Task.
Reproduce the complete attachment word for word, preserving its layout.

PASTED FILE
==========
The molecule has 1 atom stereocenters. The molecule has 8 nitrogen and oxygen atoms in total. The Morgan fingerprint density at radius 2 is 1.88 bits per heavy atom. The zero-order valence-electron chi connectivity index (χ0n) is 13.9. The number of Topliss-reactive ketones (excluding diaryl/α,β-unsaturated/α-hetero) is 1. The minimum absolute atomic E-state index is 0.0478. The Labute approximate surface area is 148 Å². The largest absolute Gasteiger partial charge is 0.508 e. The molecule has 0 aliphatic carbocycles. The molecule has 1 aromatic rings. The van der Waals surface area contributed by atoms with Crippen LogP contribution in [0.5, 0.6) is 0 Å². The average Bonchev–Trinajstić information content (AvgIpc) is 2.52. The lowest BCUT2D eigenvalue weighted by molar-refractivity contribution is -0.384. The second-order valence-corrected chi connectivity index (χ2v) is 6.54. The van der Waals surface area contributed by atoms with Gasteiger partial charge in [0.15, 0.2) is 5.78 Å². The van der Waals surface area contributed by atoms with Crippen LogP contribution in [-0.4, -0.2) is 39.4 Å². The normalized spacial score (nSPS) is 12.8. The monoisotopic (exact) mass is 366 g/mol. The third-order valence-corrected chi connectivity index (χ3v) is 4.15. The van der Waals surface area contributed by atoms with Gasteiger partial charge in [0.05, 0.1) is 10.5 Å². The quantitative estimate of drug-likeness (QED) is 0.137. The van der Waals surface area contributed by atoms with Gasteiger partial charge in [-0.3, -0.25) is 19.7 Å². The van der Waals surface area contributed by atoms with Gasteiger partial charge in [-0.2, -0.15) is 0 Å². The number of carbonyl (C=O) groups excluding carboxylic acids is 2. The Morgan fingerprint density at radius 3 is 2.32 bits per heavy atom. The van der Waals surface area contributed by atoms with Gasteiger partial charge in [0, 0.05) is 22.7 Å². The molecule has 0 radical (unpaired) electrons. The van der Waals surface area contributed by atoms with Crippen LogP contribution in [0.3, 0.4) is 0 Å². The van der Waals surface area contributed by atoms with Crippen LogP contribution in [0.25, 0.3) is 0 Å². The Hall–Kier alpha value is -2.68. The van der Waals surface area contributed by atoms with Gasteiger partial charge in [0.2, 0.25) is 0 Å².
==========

The molecule has 1 atom stereocenters. The molecule has 8 nitrogen and oxygen atoms in total. The Morgan fingerprint density at radius 2 is 1.88 bits per heavy atom. The zero-order valence-electron chi connectivity index (χ0n) is 13.9. The number of Topliss-reactive ketones (excluding diaryl/α,β-unsaturated/α-hetero) is 1. The minimum absolute atomic E-state index is 0.0478. The Labute approximate surface area is 148 Å². The largest absolute Gasteiger partial charge is 0.508 e. The molecule has 0 aliphatic carbocycles. The molecule has 1 aromatic rings. The van der Waals surface area contributed by atoms with Crippen LogP contribution in [0.5, 0.6) is 0 Å². The average Bonchev–Trinajstić information content (AvgIpc) is 2.52. The lowest BCUT2D eigenvalue weighted by molar-refractivity contribution is -0.384. The second-order valence-corrected chi connectivity index (χ2v) is 6.54. The van der Waals surface area contributed by atoms with Gasteiger partial charge in [0.15, 0.2) is 5.78 Å². The van der Waals surface area contributed by atoms with Crippen LogP contribution in [-0.4, -0.2) is 39.4 Å². The normalized spacial score (nSPS) is 12.8. The monoisotopic (exact) mass is 366 g/mol. The third-order valence-corrected chi connectivity index (χ3v) is 4.15. The van der Waals surface area contributed by atoms with Gasteiger partial charge in [0.05, 0.1) is 10.5 Å². The quantitative estimate of drug-likeness (QED) is 0.137. The van der Waals surface area contributed by atoms with Gasteiger partial charge in [-0.3, -0.25) is 19.7 Å². The van der Waals surface area contributed by atoms with Gasteiger partial charge in [-0.2, -0.15) is 0 Å². The number of carbonyl (C=O) groups excluding carboxylic acids is 2. The Morgan fingerprint density at radius 3 is 2.32 bits per heavy atom. The van der Waals surface area contributed by atoms with Gasteiger partial charge in [0, 0.05) is 22.7 Å². The molecule has 0 radical (unpaired) electrons. The van der Waals surface area contributed by atoms with Crippen LogP contribution in [0.3, 0.4) is 0 Å². The van der Waals surface area contributed by atoms with Crippen LogP contribution in [0.25, 0.3) is 0 Å². The Hall–Kier alpha value is -2.68. The van der Waals surface area contributed by atoms with Gasteiger partial charge in [0.2, 0.25) is 0 Å².